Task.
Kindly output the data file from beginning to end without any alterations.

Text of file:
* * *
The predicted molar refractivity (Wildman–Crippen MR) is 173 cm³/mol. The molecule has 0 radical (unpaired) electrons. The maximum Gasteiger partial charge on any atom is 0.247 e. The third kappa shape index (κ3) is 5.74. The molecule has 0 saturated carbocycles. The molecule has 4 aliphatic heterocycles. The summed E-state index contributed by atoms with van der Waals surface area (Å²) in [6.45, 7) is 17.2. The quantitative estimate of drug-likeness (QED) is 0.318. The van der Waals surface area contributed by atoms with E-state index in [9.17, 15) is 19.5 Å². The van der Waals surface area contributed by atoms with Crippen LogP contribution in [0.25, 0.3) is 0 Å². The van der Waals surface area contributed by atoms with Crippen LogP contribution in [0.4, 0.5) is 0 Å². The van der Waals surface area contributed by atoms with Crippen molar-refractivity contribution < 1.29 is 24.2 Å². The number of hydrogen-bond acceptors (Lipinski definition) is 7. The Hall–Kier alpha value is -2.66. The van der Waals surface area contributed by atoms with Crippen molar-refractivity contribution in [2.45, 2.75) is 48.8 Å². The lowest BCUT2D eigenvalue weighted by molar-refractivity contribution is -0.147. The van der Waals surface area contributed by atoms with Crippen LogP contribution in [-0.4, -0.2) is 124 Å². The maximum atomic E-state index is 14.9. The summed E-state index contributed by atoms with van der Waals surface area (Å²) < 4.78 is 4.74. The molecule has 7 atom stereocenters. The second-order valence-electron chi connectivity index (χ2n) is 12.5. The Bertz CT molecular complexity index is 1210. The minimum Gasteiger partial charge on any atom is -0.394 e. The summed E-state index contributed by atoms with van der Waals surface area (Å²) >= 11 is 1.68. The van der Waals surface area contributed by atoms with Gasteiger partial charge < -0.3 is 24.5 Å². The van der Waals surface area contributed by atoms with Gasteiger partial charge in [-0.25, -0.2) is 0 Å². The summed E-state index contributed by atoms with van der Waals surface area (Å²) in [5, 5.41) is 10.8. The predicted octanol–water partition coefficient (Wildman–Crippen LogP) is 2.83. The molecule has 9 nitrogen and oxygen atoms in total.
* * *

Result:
The predicted molar refractivity (Wildman–Crippen MR) is 173 cm³/mol. The molecule has 0 radical (unpaired) electrons. The maximum Gasteiger partial charge on any atom is 0.247 e. The third kappa shape index (κ3) is 5.74. The molecule has 0 saturated carbocycles. The molecule has 4 aliphatic heterocycles. The summed E-state index contributed by atoms with van der Waals surface area (Å²) in [6.45, 7) is 17.2. The quantitative estimate of drug-likeness (QED) is 0.318. The van der Waals surface area contributed by atoms with E-state index in [9.17, 15) is 19.5 Å². The van der Waals surface area contributed by atoms with Crippen LogP contribution in [0.25, 0.3) is 0 Å². The van der Waals surface area contributed by atoms with Crippen LogP contribution in [0.4, 0.5) is 0 Å². The van der Waals surface area contributed by atoms with Crippen molar-refractivity contribution < 1.29 is 24.2 Å². The number of hydrogen-bond acceptors (Lipinski definition) is 7. The Hall–Kier alpha value is -2.66. The van der Waals surface area contributed by atoms with Crippen molar-refractivity contribution in [2.45, 2.75) is 48.8 Å². The lowest BCUT2D eigenvalue weighted by molar-refractivity contribution is -0.147. The van der Waals surface area contributed by atoms with Crippen LogP contribution in [-0.4, -0.2) is 124 Å². The maximum atomic E-state index is 14.9. The summed E-state index contributed by atoms with van der Waals surface area (Å²) < 4.78 is 4.74. The molecule has 7 atom stereocenters. The second-order valence-electron chi connectivity index (χ2n) is 12.5. The Bertz CT molecular complexity index is 1210. The minimum Gasteiger partial charge on any atom is -0.394 e. The summed E-state index contributed by atoms with van der Waals surface area (Å²) >= 11 is 1.68. The van der Waals surface area contributed by atoms with Gasteiger partial charge < -0.3 is 24.5 Å². The van der Waals surface area contributed by atoms with Gasteiger partial charge in [-0.25, -0.2) is 0 Å². The summed E-state index contributed by atoms with van der Waals surface area (Å²) in [5, 5.41) is 10.8. The predicted octanol–water partition coefficient (Wildman–Crippen LogP) is 2.83. The molecule has 9 nitrogen and oxygen atoms in total.